Faculty Advisor

Dr. Daniel Ressler

Start Date

27-4-2021 12:00 AM

End Date

27-4-2021 12:00 AM

Description

The body condition of an animal is an indicator of their health based on their size and weight. Assessing body condition can be useful for evaluating populations and tracing ecological disturbances. This study assessed the body condition of brook trout in the Loyalsock Creek watershed after Tropical Storm Lee in September 2011. The storm brought heavy rainfall to central Pennsylvania and triggered a catastrophic flood that disrupted the streams and trout populations. Fish populations were surveyed annually at 30 sites in the Loyalsock Creek watershed from 2011 to 2020. Fish were electroshocked, following procedures from the Pennsylvania Fish and Boat Commission, and the weight and lengths were recorded for trout individuals. Body condition was predicted with Fulton’s condition factor and a relative weight equation. The overall body condition of the brook trout populations declined considerably after the flooding event. Brook trout had the lowest body condition in 2013, two years after the flood. Condition improved over the 10-year period, but overall body condition has still remained below the median body condition in 2011. This study revealed how predicting body condition reveals how animal populations respond and recover from ecological disturbances. The brook trout populations in the Loyalsock Creek watershed were strongly impacted by Tropical Storm Lee, and it will take several more years for the populations to recover from this catastrophic flood.

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Apr 27th, 12:00 AM Apr 27th, 12:00 AM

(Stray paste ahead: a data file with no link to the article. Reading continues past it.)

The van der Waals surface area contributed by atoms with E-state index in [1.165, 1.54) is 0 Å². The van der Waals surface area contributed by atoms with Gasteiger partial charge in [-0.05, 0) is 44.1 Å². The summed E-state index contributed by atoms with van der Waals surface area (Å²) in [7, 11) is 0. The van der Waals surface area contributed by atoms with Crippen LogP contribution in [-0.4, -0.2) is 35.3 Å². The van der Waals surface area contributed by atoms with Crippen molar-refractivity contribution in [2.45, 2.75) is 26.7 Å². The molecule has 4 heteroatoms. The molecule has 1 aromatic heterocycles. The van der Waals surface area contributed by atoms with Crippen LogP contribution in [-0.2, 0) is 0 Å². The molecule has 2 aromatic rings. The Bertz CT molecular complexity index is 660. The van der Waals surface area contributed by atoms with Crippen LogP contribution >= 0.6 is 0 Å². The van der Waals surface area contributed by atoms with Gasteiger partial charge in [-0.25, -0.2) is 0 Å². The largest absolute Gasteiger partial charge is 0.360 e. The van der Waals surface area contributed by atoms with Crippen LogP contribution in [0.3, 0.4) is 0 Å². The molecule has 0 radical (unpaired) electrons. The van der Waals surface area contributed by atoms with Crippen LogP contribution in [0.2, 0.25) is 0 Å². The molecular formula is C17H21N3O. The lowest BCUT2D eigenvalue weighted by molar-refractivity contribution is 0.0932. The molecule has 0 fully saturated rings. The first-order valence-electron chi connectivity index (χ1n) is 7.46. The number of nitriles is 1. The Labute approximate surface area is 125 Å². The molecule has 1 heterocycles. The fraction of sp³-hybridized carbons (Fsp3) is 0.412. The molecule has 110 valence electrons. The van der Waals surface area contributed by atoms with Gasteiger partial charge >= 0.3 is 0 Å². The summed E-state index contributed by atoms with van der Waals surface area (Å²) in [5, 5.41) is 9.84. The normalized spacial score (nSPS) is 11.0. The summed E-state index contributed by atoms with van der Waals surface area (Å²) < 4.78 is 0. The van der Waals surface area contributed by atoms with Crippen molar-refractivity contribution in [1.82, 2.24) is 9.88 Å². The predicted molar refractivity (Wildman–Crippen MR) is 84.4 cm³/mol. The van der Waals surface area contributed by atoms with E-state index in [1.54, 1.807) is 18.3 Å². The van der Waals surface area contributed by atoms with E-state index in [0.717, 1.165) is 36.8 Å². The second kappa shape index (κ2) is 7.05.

Assessing the Body Condition of Brook Trout (Salvelinus fontinalis) in the Loyalsock Creek Watershed

The body condition of an animal is an indicator of their health based on their size and weight. Assessing body condition can be useful for evaluating populations and tracing ecological disturbances. This study assessed the body condition of brook trout in the Loyalsock Creek watershed after Tropical Storm Lee in September 2011. The storm brought heavy rainfall to central Pennsylvania and triggered a catastrophic flood that disrupted the streams and trout populations. Fish populations were surveyed annually at 30 sites in the Loyalsock Creek watershed from 2011 to 2020. Fish were electroshocked, following procedures from the Pennsylvania Fish and Boat Commission, and the weight and lengths were recorded for trout individuals. Body condition was predicted with Fulton’s condition factor and a relative weight equation. The overall body condition of the brook trout populations declined considerably after the flooding event. Brook trout had the lowest body condition in 2013, two years after the flood. Condition improved over the 10-year period, but overall body condition has still remained below the median body condition in 2011. This study revealed how predicting body condition reveals how animal populations respond and recover from ecological disturbances. The brook trout populations in the Loyalsock Creek watershed were strongly impacted by Tropical Storm Lee, and it will take several more years for the populations to recover from this catastrophic flood.

 

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